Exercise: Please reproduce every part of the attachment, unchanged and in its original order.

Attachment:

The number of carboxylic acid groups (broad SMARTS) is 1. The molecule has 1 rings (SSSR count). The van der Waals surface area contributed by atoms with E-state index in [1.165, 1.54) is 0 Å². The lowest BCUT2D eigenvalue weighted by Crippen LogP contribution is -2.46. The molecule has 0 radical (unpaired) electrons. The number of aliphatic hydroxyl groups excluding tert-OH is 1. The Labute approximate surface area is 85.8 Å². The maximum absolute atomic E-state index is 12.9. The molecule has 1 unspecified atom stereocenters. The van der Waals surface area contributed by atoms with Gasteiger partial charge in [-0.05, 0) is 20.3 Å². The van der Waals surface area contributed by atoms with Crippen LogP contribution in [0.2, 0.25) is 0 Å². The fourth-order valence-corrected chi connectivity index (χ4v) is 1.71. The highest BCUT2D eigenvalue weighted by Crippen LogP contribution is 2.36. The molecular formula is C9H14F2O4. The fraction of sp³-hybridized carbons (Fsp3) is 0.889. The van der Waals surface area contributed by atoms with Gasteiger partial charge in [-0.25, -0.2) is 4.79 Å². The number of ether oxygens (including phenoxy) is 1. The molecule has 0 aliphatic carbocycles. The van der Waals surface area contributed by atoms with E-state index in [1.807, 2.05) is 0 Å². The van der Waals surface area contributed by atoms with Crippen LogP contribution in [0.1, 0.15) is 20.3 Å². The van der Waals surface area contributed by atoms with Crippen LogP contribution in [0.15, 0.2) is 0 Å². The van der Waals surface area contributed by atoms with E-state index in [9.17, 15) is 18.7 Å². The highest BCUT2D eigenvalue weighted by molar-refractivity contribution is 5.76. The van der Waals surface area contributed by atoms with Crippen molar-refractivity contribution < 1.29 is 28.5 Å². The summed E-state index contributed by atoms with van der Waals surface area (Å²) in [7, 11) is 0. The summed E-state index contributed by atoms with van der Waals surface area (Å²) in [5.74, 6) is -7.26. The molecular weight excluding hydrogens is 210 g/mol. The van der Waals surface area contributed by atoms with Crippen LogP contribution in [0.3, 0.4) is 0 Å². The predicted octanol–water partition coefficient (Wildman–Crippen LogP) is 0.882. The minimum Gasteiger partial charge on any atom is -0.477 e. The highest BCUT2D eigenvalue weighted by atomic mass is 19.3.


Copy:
The number of carboxylic acid groups (broad SMARTS) is 1. The molecule has 1 rings (SSSR count). The van der Waals surface area contributed by atoms with E-state index in [1.165, 1.54) is 0 Å². The lowest BCUT2D eigenvalue weighted by Crippen LogP contribution is -2.46. The molecule has 0 radical (unpaired) electrons. The number of aliphatic hydroxyl groups excluding tert-OH is 1. The Labute approximate surface area is 85.8 Å². The maximum absolute atomic E-state index is 12.9. The molecule has 1 unspecified atom stereocenters. The van der Waals surface area contributed by atoms with Gasteiger partial charge in [-0.05, 0) is 20.3 Å². The van der Waals surface area contributed by atoms with Crippen LogP contribution in [0.2, 0.25) is 0 Å². The fourth-order valence-corrected chi connectivity index (χ4v) is 1.71. The highest BCUT2D eigenvalue weighted by Crippen LogP contribution is 2.36. The molecular formula is C9H14F2O4. The fraction of sp³-hybridized carbons (Fsp3) is 0.889. The van der Waals surface area contributed by atoms with Gasteiger partial charge in [-0.25, -0.2) is 4.79 Å². The number of ether oxygens (including phenoxy) is 1. The molecule has 0 aliphatic carbocycles. The van der Waals surface area contributed by atoms with E-state index in [1.807, 2.05) is 0 Å². The van der Waals surface area contributed by atoms with Crippen LogP contribution in [0.1, 0.15) is 20.3 Å². The van der Waals surface area contributed by atoms with Crippen LogP contribution in [0.15, 0.2) is 0 Å². The van der Waals surface area contributed by atoms with E-state index in [9.17, 15) is 18.7 Å². The highest BCUT2D eigenvalue weighted by molar-refractivity contribution is 5.76. The van der Waals surface area contributed by atoms with Crippen molar-refractivity contribution < 1.29 is 28.5 Å². The summed E-state index contributed by atoms with van der Waals surface area (Å²) in [7, 11) is 0. The summed E-state index contributed by atoms with van der Waals surface area (Å²) in [5.74, 6) is -7.26. The molecular weight excluding hydrogens is 210 g/mol. The van der Waals surface area contributed by atoms with Crippen LogP contribution in [0.3, 0.4) is 0 Å². The predicted octanol–water partition coefficient (Wildman–Crippen LogP) is 0.882. The minimum Gasteiger partial charge on any atom is -0.477 e. The highest BCUT2D eigenvalue weighted by atomic mass is 19.3.